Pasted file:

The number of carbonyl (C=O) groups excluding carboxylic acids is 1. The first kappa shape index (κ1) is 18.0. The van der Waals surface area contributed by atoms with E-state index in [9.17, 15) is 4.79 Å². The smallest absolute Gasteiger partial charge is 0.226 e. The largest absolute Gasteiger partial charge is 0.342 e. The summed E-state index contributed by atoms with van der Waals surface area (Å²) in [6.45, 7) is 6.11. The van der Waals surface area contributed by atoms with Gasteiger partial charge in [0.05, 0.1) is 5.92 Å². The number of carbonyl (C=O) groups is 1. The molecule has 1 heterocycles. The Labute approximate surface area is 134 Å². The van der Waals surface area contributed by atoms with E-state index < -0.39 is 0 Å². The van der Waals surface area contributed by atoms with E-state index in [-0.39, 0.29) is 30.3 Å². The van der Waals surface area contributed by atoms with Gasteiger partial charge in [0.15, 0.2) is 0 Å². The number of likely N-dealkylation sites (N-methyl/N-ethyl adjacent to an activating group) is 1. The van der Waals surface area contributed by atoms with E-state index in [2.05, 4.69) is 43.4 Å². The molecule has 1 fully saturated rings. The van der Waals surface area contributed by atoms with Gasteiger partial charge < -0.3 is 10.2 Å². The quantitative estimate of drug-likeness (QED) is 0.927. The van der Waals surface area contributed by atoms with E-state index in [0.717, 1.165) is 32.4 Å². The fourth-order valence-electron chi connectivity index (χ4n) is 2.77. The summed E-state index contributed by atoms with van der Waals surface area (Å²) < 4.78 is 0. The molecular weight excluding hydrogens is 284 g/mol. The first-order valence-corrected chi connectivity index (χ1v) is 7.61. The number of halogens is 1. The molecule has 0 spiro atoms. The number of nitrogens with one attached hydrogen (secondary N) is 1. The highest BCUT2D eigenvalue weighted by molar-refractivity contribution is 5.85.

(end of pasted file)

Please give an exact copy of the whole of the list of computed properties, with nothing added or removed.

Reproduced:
The number of carbonyl (C=O) groups excluding carboxylic acids is 1. The first kappa shape index (κ1) is 18.0. The van der Waals surface area contributed by atoms with E-state index in [9.17, 15) is 4.79 Å². The smallest absolute Gasteiger partial charge is 0.226 e. The largest absolute Gasteiger partial charge is 0.342 e. The summed E-state index contributed by atoms with van der Waals surface area (Å²) in [6.45, 7) is 6.11. The van der Waals surface area contributed by atoms with Gasteiger partial charge in [0.05, 0.1) is 5.92 Å². The number of carbonyl (C=O) groups is 1. The molecule has 1 heterocycles. The Labute approximate surface area is 134 Å². The van der Waals surface area contributed by atoms with E-state index < -0.39 is 0 Å². The van der Waals surface area contributed by atoms with E-state index in [-0.39, 0.29) is 30.3 Å². The van der Waals surface area contributed by atoms with Gasteiger partial charge in [0.15, 0.2) is 0 Å². The number of likely N-dealkylation sites (N-methyl/N-ethyl adjacent to an activating group) is 1. The van der Waals surface area contributed by atoms with E-state index in [2.05, 4.69) is 43.4 Å². The molecule has 1 fully saturated rings. The van der Waals surface area contributed by atoms with Gasteiger partial charge < -0.3 is 10.2 Å². The quantitative estimate of drug-likeness (QED) is 0.927. The van der Waals surface area contributed by atoms with E-state index in [0.717, 1.165) is 32.4 Å². The fourth-order valence-electron chi connectivity index (χ4n) is 2.77. The summed E-state index contributed by atoms with van der Waals surface area (Å²) < 4.78 is 0. The molecular weight excluding hydrogens is 284 g/mol. The first-order valence-corrected chi connectivity index (χ1v) is 7.61. The number of halogens is 1. The molecule has 0 spiro atoms. The number of nitrogens with one attached hydrogen (secondary N) is 1. The highest BCUT2D eigenvalue weighted by molar-refractivity contribution is 5.85.